Soy, along with many other whole foods mentioned here, are full of proteins that trigger neurotransmitters associated with memory.

Soy protein isolate is a concentrated form of the protein that can be found in powder, liquid, or supplement form.

Soy is valuable for improving memory and mental flexibility, so pour soy milk over your cereal and enjoy the benefits.

7. Dark chocolate

When it comes to chocolate, the darker the better. Try to aim for at least 70% cocoa. This yummy desert is rich in flavanol antioxidants which increase blood flow to the brain and shield brain cells from aging.

Take a look at this article if you want to know more benefits of dark chocolate:

15 Surprising and Science-Backed Health Effects of Dark Chocolate

8. Foods Rich in Vitamins: B vitamins, Folic Acid, Iron

Some great foods to obtain brain-boosting B vitamins, folic acid and iron are kale, chard, spinach and other dark leafy greens.

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B6, B12 and folic acid can reduce levels of homocysteine in the blood. Homocysteine increases are found in patients with cognitive impairment like Alzheimer’s, and high risk of stroke.

Studies showed when a group of elderly patients with mild cognitive impairment were given high doses of B6, B12, and folic acid, there was significant reduction in brain shrinkage compared to a similar placebo group.[3]

Other sources of B vitamins are liver, eggs, soybeans, lentils and green beans. Iron also helps accelerate brain function by carrying oxygen. If your brain doesn’t get enough oxygen, it can slow down and people can experience difficulty concentrating, diminished intellect, and a shorter attention span.

To get more iron in your diet, eat lean meats, beans, and iron-fortified cereals. Vitamin C helps in iron absorption, so don’t forget the fruits!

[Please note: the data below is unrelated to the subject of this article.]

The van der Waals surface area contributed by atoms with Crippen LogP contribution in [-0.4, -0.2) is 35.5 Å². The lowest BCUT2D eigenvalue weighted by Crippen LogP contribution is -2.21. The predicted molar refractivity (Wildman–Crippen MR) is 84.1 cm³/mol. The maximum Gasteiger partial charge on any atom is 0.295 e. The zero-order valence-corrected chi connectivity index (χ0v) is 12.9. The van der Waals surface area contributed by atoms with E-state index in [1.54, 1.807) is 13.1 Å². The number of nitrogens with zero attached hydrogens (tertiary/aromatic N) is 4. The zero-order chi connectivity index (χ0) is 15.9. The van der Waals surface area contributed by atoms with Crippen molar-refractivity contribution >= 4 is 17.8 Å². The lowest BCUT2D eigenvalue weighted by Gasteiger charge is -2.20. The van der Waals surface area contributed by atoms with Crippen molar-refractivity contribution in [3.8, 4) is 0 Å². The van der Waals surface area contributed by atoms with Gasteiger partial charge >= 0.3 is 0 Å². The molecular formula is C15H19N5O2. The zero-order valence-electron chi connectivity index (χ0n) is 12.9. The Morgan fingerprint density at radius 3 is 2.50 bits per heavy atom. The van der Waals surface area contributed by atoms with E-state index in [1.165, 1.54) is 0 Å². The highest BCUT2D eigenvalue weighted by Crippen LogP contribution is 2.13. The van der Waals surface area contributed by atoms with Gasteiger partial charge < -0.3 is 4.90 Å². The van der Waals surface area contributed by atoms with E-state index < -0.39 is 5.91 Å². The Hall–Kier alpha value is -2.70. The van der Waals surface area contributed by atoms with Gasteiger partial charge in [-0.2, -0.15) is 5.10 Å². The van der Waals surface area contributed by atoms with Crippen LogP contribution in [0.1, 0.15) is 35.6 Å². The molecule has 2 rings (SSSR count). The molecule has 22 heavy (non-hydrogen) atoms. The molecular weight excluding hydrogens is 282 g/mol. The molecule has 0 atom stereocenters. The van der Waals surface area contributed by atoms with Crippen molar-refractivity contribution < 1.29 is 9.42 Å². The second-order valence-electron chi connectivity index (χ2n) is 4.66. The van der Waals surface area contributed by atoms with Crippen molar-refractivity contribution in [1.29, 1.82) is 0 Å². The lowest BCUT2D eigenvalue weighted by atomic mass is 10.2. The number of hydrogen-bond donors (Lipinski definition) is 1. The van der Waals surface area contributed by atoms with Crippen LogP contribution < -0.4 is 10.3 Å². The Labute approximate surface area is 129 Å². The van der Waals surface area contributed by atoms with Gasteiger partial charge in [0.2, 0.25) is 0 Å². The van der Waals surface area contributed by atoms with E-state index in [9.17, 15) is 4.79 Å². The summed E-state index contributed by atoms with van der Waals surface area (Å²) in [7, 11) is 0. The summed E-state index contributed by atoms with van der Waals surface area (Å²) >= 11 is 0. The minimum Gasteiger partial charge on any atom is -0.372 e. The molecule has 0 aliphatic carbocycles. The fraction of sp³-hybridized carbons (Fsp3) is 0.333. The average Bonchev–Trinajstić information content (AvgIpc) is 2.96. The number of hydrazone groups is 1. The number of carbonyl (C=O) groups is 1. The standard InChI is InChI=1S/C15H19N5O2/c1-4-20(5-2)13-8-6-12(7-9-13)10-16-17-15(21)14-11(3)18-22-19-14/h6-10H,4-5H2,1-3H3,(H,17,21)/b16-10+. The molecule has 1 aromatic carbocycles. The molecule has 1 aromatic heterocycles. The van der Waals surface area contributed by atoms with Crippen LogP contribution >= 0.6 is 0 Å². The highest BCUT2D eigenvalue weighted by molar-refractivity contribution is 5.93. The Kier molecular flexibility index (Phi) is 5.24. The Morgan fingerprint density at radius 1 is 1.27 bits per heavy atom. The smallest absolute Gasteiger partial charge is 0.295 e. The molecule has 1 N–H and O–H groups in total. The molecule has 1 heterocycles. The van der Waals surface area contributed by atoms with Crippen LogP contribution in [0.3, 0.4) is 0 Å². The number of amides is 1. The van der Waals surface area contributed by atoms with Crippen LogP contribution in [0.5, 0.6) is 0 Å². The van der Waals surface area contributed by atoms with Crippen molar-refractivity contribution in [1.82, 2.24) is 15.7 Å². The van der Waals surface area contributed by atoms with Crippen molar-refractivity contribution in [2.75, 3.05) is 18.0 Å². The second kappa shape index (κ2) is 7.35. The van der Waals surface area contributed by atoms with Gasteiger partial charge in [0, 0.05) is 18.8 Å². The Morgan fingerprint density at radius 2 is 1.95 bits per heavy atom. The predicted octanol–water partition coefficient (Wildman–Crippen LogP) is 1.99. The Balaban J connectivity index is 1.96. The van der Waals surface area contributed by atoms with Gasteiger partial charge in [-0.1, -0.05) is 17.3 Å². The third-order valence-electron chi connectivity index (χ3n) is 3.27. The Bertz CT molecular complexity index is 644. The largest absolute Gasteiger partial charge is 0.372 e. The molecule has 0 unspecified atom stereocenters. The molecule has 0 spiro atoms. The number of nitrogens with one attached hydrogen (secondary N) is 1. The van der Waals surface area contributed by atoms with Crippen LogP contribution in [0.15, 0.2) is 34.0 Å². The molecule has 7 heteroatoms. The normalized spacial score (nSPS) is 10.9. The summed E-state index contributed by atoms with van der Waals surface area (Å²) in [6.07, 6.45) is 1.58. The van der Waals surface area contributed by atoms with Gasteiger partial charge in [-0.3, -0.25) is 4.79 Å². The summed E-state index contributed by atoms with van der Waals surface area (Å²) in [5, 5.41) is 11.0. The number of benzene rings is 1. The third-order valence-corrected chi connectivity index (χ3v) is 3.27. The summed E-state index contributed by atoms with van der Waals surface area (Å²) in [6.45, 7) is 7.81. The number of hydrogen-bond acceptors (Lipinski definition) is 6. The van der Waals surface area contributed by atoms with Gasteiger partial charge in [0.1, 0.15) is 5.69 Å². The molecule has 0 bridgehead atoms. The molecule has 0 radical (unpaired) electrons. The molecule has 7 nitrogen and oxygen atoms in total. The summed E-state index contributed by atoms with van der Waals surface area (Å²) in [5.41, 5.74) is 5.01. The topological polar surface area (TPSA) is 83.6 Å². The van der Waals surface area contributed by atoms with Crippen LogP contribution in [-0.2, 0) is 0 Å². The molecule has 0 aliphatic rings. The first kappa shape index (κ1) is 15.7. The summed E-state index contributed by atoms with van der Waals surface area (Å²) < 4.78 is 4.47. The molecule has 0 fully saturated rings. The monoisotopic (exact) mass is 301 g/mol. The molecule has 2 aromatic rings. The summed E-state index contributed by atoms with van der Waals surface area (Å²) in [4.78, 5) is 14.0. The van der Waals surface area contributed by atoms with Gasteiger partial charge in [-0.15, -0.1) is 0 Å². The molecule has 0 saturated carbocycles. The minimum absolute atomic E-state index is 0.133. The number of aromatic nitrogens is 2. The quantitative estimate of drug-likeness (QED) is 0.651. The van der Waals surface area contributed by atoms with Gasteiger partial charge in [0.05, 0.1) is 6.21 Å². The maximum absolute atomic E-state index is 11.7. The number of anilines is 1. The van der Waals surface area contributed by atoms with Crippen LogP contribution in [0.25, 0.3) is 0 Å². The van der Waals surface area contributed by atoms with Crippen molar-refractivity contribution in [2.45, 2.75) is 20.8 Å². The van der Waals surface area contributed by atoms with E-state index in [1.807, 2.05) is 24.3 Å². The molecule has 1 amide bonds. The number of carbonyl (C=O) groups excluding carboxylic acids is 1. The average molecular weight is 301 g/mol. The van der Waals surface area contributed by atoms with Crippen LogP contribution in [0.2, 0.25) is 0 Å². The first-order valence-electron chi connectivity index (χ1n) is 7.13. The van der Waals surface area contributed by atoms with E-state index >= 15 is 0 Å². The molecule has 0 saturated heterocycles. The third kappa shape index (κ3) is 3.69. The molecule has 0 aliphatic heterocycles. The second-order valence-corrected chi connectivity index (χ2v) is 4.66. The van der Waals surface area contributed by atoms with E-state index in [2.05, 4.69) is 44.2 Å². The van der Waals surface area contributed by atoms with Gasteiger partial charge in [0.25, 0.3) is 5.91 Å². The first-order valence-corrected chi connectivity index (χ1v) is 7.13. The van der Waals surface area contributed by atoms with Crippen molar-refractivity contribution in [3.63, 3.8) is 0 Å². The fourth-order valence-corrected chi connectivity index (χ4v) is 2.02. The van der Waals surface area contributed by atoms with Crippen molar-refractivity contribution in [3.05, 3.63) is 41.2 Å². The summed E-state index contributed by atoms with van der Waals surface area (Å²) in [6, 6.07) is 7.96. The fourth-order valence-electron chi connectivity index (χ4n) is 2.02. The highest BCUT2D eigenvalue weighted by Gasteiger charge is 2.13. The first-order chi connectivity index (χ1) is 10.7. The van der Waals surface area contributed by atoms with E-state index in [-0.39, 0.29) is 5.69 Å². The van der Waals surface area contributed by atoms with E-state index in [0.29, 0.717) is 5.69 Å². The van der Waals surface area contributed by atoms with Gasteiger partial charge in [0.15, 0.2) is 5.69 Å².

9. Foods Rich in Zinc

Zinc has constantly demonstrated its importance as a powerful nutrient in memory building and thinking. This mineral regulates communications between neurons and the hippocampus.

Zinc is deposited within nerve cells, with the highest concentrations found in the hippocampus, the part of the brain responsible for higher learning function and memory.

Some great sources of zinc are pumpkin seeds, liver, nuts, and peas.

10. Gingko biloba

This herb has been utilized for centuries in eastern culture and is best known for its memory boosting brawn.

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It can increase blood flow in the brain by dilating vessels, increasing oxygen supply and removing free radicals.

However, don’t expect results overnight: this may take a few weeks to build up in your system before you see improvements.

11. Green and black tea

Studies have shown that both green and black tea prevent the breakdown of acetylcholine—a key chemical involved in memory and lacking in Alzheimer’s patients.

Both teas appear to have the same affect on Alzheimer’s disease as many drugs utilized to combat the illness, but green tea wins out as its affects last a full week versus black tea which only lasts the day.

Find out more about green tea here:

11 Health Benefits of Green Tea (+ How to Drink It for Maximum Benefits)

12. Sage and Rosemary

Both of these powerful herbs have been shown to increase memory and mental clarity, and alleviate mental fatigue in studies.

Try to enjoy these savory herbs in your favorite dishes.

When it comes to mental magnitude, eating smart can really make you smarter. Try to implement more of these readily available nutrients and see just how brainy you can be!

More Resources About Boosting Brain Power

Featured photo credit: Pexels via pexels.com

Reference